“Alison said she’d find time in one of her main meetings,” Pisha told The Telegraph on Tuesday. “She did say she’d put us on the agenda.” He added that they were waiting to hear back from her. “She did seem positive” about the project, Pisha said.

Later on Tuesday, DesLauriers confirmed that Pisha approached her at the Post Office with the trail idea. “I told him that it sounds interesting, but that I can’t speak for the board and that he should get on the agenda for the May meeting,” she said.

During the special meeting, Bill Dakin asked why the timing of this is so critical. Pisha and Johnson said that it had to do with $400,000 that is available to the project until June 1. After that date, the funds are no longer guaranteed and the project may lose its priority status. The town is also pursuing a survey of the water district to see what the true median household income. A lower income number than the Census data that the state is using would bring down the cost of borrowing. The survey will not be finished until after the vote.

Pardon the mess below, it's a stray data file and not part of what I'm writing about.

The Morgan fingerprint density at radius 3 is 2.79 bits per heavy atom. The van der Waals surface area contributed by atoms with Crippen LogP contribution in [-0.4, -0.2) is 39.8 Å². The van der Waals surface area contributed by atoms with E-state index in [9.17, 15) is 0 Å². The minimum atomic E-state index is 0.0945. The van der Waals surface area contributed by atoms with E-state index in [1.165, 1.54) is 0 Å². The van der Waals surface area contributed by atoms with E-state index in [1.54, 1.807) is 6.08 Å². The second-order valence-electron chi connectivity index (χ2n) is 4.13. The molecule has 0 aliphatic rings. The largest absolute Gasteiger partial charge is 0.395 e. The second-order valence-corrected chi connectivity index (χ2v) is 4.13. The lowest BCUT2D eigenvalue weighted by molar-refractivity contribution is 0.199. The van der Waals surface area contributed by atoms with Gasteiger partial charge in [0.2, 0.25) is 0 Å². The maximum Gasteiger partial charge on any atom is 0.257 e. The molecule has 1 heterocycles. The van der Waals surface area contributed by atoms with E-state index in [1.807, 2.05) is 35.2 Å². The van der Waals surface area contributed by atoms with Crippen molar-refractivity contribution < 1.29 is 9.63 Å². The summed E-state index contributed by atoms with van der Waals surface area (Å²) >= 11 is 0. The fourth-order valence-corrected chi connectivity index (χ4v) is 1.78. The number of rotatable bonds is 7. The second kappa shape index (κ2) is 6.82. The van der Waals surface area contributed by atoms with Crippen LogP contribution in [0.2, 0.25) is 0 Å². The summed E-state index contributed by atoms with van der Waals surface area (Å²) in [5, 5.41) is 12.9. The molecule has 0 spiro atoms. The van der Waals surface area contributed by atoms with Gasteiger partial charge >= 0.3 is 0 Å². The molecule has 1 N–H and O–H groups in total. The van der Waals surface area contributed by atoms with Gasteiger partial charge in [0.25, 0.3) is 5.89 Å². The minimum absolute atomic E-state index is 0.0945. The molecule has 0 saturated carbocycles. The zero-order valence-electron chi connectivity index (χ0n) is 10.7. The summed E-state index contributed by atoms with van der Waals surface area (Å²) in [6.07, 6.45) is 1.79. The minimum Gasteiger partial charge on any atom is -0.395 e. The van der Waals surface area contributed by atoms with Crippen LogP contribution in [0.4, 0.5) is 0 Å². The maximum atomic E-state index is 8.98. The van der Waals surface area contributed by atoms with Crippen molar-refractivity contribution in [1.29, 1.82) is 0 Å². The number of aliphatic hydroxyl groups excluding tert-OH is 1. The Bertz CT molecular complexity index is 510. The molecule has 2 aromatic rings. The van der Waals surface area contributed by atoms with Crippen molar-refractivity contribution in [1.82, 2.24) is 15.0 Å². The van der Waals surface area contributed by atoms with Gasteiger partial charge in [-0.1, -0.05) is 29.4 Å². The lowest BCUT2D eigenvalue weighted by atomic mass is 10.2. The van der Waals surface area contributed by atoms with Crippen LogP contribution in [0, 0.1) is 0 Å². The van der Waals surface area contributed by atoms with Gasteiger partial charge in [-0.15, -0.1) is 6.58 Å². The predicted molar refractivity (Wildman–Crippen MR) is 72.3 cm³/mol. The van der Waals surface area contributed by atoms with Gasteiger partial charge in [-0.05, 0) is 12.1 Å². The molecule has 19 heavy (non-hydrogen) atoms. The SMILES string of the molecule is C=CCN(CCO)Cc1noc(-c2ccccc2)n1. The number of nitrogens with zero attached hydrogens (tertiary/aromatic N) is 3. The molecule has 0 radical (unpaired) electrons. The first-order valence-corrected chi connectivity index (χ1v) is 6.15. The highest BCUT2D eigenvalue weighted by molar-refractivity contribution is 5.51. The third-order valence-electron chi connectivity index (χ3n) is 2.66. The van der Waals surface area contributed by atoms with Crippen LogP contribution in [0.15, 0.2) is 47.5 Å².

Chester town manager David Pisha, standing, presents a PowerPoint presentation to about 20 members of the public on a proposed water-gravel project. All photos The Chester Telegraph.

Chester town manager David Pisha, standing, presents a PowerPoint presentation to about 20 members of the public on a proposed water-gravel project. All photos The Chester Telegraph.

A wild card in the deal is what will happen when the town applies for an Act 250 permit to extract gravel on the site. The O’Neil property was the subject of a protracted Act 250 battle over the establishment of a quarry that would have involved blasting bedrock and crushing it. That proposal was turned down by the district commission, a decision upheld by the Superior Court. Whether that will have an effect on the town’s proposal to dig gravel out of an area is unknown.